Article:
The relief of finally being back on proper wines after my session with the brands is immense. Rather than reach for magnums (magna?) of numerous grands crus, I've eased myself back into the groove gently, with wines in the £10-£15 bracket. Star of these has been the Château de Fosse Seche Saumur Blanc ‘Arcane’ (~£12.50 Top Selection), a rich but dry Chenin Blanc whose appley yumminess wooed the senses, while its more profound minerally side wowed the intellect. Just a super, super wine.
However, I'm about to inflict further punishment on my palate. I'm writing this on the 18:50 from Leeds to London where tomorrow sees the start of the International Wine Challenge. My first UK wine job was as a spittoon emptier-cum-bottle bagger-cum-cork puller on the Challenge, and I spent a number of years as coordinator of the competition. It's been a roaring success, and as a result - this is Britain after all - has come in for some flak, in particular about the quality of judges. In my time, the disparaging term used was 'Oddbins managers'. Never mind that the typical Oddbins/Majestic manager of that era used to taste far more widely than the old duffers who got their MWs back in the Dark Ages, nor that were are many high-up members of the wine trade who seemed incapable of spotting corked bottles, the mud stuck.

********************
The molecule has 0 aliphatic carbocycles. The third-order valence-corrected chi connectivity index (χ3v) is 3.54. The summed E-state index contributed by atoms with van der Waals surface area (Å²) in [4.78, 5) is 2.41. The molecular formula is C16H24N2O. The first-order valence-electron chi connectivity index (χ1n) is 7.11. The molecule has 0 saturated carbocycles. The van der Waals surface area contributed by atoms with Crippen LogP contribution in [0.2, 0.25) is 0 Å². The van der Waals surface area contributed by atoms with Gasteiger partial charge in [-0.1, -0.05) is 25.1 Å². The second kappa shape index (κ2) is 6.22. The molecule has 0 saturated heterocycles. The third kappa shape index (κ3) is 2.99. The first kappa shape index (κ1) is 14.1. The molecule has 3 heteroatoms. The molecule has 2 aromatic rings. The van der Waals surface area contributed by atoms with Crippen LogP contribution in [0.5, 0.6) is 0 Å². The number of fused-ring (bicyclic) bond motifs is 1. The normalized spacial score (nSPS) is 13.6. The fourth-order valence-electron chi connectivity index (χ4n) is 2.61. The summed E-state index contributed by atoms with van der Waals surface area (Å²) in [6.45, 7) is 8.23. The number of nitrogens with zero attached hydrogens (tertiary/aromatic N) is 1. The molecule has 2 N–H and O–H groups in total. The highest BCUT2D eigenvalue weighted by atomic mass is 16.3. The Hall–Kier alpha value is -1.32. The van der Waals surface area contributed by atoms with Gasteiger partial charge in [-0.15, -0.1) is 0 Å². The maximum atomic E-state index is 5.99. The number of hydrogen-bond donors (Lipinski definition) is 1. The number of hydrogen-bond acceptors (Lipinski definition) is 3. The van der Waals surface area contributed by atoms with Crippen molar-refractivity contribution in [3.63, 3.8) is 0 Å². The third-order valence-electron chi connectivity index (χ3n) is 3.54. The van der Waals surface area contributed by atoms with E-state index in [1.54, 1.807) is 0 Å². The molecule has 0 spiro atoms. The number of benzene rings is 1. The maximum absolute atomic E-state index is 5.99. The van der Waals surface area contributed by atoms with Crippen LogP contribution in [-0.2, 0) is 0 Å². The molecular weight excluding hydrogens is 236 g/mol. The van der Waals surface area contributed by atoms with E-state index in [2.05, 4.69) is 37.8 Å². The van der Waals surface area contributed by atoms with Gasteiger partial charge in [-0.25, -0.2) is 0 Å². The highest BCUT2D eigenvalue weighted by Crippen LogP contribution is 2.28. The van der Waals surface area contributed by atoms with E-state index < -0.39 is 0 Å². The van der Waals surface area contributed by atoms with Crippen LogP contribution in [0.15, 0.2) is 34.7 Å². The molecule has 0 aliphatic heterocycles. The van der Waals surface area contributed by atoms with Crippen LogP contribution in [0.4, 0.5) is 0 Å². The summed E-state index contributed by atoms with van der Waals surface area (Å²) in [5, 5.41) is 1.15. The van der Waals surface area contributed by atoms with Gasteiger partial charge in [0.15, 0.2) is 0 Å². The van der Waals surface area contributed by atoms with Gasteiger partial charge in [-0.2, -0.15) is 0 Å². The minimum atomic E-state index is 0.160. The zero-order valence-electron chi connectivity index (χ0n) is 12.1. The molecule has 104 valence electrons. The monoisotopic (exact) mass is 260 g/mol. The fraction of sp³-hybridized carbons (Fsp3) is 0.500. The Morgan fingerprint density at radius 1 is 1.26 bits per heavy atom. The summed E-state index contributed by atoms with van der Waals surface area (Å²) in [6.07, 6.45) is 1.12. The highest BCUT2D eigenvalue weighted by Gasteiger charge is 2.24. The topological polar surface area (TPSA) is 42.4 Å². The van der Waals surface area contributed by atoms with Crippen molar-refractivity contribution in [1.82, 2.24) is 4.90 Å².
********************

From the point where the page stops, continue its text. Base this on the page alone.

Now, wannabe judges have to show their mettle before becoming full judges, but even here, some bad 'uns still slip through the net. I remember chairing a panel a couple of years ago where we were tasting Barossa Shiraz. It's not my favourite style of wine, but there were several absolutely classic wines and I marked all of them highly. The other two tasters struggled to find a bronze medal between them. What's the problem with them, I asked one. 'I never drink wines like this....'
The latest tightening-up on the judging front is to sign up panel leaders for the whole competition in order to maintain some sort of consistency. So for most of the next fortnight, I'm living out of a suitcase by night and tasting at the Barbican by day. Wish me, my teeth, my liver and my sanity the best of luck...